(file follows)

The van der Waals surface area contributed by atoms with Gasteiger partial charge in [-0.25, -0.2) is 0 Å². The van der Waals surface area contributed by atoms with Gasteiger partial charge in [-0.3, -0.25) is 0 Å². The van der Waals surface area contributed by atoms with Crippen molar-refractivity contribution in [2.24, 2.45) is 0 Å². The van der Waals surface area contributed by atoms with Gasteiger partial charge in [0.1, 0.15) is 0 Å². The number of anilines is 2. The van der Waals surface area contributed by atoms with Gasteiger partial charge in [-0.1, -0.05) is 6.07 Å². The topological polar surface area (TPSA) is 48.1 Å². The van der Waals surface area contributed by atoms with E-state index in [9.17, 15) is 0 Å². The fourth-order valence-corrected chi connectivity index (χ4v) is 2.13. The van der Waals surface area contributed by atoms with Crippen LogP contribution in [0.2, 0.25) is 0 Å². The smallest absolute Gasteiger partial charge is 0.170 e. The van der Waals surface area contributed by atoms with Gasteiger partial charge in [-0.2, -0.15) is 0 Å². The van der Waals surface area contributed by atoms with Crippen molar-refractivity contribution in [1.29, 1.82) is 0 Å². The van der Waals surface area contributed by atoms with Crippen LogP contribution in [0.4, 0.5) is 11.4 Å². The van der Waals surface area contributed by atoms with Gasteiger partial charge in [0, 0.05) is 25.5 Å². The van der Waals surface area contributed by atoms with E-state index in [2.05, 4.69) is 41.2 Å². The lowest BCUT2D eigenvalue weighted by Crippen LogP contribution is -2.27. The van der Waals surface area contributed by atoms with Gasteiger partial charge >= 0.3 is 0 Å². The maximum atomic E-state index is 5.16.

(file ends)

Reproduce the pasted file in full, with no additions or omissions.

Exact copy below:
The van der Waals surface area contributed by atoms with Gasteiger partial charge in [-0.25, -0.2) is 0 Å². The van der Waals surface area contributed by atoms with Gasteiger partial charge in [-0.3, -0.25) is 0 Å². The van der Waals surface area contributed by atoms with Crippen molar-refractivity contribution in [2.24, 2.45) is 0 Å². The van der Waals surface area contributed by atoms with Gasteiger partial charge in [0.1, 0.15) is 0 Å². The number of anilines is 2. The van der Waals surface area contributed by atoms with Gasteiger partial charge in [-0.1, -0.05) is 6.07 Å². The topological polar surface area (TPSA) is 48.1 Å². The van der Waals surface area contributed by atoms with E-state index in [9.17, 15) is 0 Å². The fourth-order valence-corrected chi connectivity index (χ4v) is 2.13. The van der Waals surface area contributed by atoms with Crippen LogP contribution in [0.2, 0.25) is 0 Å². The smallest absolute Gasteiger partial charge is 0.170 e. The van der Waals surface area contributed by atoms with Gasteiger partial charge in [-0.2, -0.15) is 0 Å². The van der Waals surface area contributed by atoms with Crippen molar-refractivity contribution in [1.29, 1.82) is 0 Å². The van der Waals surface area contributed by atoms with Crippen LogP contribution in [0.4, 0.5) is 11.4 Å². The van der Waals surface area contributed by atoms with Gasteiger partial charge in [0, 0.05) is 25.5 Å². The van der Waals surface area contributed by atoms with E-state index in [2.05, 4.69) is 41.2 Å². The lowest BCUT2D eigenvalue weighted by Crippen LogP contribution is -2.27. The van der Waals surface area contributed by atoms with Gasteiger partial charge >= 0.3 is 0 Å². The maximum atomic E-state index is 5.16.